Equation (10) has three main components to be maximized: , and . The first one calculates the probability of edge locations and increases when the edge estimates of the tracker become closer to vessel edge locations, where edge probabilities and the complements of centerline probabilities are the maximum. The second one aims to maximize centerline probability in order to make sure of the centreline estimates of the tracker to be inside the vessel under tracking. This component is important in terms of avoiding the tracker to trace boundaries of two different vessels in a close distant. When the centreline estimates of the tracker is inside the vessel, is far larger than when it is between vessels. This is due to the centerline probabilities and the complement of edge probabilities to be much larger inside the vessel and almost zero outside the vessel. The third component measures the similarity between an eigenvector indicating the direction of the vessel and the direction hypothesized by the tracker. Both vectors are obtained from the vessel interior probability map at hypothesized centerline locations. Even if the hypothesized edge locations fall on the edges of a vessel, this does not guarantee that the tracker will estimate accurate geometry parameters unless the orientation of the probability profiles consistently aligns with the orientation of the vessel cross-section. Therefore, the term in (10) contributes to the consistency of width estimations by assigning larger likelihoods to hypothesized edge locations that have similar alignment to the vessel cross-section.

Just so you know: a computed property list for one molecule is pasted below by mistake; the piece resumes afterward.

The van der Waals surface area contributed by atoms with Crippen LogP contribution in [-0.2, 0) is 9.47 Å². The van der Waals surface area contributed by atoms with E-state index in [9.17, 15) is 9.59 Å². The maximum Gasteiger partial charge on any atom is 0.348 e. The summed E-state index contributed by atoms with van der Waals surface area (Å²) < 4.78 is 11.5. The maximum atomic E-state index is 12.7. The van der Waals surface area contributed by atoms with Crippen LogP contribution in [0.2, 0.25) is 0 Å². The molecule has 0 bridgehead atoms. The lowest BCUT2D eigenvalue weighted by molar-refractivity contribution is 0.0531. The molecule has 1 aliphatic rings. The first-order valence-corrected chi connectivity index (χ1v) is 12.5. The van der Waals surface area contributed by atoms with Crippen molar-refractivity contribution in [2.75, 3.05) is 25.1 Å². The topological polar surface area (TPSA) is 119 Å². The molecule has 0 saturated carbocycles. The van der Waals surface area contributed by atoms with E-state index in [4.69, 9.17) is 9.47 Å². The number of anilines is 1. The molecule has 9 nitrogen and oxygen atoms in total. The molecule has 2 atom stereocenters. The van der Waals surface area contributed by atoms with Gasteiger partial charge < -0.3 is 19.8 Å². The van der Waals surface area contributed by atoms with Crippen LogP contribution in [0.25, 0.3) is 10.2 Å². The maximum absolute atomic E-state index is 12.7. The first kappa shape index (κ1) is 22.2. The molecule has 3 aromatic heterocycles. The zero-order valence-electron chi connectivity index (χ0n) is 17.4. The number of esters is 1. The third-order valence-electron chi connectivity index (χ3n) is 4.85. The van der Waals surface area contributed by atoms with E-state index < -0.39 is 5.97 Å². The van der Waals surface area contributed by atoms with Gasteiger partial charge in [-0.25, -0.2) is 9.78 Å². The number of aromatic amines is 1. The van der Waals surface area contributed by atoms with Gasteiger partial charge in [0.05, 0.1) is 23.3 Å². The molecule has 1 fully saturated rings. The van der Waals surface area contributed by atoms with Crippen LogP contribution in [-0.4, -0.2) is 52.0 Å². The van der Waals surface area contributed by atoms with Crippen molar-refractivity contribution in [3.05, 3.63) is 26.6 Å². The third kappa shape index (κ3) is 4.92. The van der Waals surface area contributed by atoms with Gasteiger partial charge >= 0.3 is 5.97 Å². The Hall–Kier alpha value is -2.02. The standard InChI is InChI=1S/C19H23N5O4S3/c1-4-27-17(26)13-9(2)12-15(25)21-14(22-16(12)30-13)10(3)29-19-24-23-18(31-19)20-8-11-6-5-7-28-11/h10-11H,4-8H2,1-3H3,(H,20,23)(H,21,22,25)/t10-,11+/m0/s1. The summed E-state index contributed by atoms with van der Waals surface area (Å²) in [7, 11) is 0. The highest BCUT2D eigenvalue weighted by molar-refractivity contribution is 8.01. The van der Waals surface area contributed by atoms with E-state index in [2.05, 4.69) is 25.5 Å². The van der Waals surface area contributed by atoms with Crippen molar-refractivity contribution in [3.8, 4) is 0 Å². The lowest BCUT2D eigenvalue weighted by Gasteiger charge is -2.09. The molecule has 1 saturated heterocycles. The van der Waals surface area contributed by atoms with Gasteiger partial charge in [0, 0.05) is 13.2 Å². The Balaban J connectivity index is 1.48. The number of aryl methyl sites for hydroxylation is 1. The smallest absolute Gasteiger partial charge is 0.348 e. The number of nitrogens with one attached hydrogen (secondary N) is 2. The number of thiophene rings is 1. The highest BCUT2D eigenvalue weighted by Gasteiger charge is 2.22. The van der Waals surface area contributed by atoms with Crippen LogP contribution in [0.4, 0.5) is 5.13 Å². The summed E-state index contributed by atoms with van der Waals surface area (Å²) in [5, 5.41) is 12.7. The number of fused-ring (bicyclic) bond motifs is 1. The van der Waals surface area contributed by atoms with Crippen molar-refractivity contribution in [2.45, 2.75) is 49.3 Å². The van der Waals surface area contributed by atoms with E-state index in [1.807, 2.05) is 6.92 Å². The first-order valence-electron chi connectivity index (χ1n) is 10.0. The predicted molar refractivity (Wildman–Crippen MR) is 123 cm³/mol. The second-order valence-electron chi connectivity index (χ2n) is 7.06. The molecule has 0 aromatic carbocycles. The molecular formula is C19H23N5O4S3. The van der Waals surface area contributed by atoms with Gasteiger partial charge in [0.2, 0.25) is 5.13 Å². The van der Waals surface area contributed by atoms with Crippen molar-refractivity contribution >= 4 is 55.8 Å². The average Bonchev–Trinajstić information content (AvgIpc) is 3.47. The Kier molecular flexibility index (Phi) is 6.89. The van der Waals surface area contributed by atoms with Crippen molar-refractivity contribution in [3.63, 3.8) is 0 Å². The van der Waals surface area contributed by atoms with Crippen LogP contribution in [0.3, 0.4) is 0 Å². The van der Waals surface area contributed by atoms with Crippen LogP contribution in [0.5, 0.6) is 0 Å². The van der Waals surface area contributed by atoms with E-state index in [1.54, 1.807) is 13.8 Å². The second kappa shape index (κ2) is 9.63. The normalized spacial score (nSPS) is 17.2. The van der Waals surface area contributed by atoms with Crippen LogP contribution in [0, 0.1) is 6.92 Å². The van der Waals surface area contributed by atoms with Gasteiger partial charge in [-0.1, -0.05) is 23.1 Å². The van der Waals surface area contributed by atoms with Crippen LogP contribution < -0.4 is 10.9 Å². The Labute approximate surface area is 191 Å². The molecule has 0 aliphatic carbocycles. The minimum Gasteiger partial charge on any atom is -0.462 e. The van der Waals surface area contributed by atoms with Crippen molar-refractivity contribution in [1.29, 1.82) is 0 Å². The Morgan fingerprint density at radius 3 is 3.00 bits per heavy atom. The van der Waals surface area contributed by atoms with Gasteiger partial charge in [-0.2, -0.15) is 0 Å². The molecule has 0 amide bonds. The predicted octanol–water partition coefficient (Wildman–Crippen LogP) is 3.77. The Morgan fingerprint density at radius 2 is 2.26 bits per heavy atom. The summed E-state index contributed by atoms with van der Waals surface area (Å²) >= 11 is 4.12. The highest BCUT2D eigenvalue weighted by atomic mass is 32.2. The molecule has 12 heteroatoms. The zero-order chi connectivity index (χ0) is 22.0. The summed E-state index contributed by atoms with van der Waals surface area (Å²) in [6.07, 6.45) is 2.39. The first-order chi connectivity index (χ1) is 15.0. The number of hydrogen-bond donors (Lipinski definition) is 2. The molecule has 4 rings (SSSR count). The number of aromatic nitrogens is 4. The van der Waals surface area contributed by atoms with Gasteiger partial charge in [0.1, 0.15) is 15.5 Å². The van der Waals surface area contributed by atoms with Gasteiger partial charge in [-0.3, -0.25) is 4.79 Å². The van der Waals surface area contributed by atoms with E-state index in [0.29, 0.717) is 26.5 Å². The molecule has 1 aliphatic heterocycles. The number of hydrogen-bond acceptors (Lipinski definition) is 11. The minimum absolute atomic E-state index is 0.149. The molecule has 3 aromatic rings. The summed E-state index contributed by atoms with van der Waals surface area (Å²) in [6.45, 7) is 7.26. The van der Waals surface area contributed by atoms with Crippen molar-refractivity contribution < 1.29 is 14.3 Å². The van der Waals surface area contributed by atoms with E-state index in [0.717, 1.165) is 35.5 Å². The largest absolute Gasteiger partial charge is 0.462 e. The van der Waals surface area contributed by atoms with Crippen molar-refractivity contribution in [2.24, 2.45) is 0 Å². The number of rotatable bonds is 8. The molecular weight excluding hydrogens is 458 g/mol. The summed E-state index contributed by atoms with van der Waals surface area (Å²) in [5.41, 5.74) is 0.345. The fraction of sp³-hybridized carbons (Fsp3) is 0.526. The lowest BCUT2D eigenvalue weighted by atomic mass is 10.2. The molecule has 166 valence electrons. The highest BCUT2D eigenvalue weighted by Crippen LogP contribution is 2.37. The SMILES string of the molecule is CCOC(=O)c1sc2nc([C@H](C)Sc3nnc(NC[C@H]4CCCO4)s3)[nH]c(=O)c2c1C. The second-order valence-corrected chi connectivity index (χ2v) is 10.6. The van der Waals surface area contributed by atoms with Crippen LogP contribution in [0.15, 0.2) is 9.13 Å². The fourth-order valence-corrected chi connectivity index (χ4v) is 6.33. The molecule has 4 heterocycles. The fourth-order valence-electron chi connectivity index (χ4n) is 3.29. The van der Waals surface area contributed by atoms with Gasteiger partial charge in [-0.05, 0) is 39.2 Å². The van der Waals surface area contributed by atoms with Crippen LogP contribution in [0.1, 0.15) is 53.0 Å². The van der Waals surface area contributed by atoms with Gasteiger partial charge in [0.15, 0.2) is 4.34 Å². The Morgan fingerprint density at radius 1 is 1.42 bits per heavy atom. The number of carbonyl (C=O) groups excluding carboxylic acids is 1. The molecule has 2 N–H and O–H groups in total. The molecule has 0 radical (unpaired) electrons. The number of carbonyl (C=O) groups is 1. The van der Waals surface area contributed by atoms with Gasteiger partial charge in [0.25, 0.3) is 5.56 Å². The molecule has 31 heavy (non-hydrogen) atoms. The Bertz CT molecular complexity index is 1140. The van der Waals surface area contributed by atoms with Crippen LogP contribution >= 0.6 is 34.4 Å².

2.4.1 Estimating Vessel Edges

After calculating the expectation of the posterior probability distribution with (5), the locations for the left and right edges of a vessel may then be calculated using the state parameters according to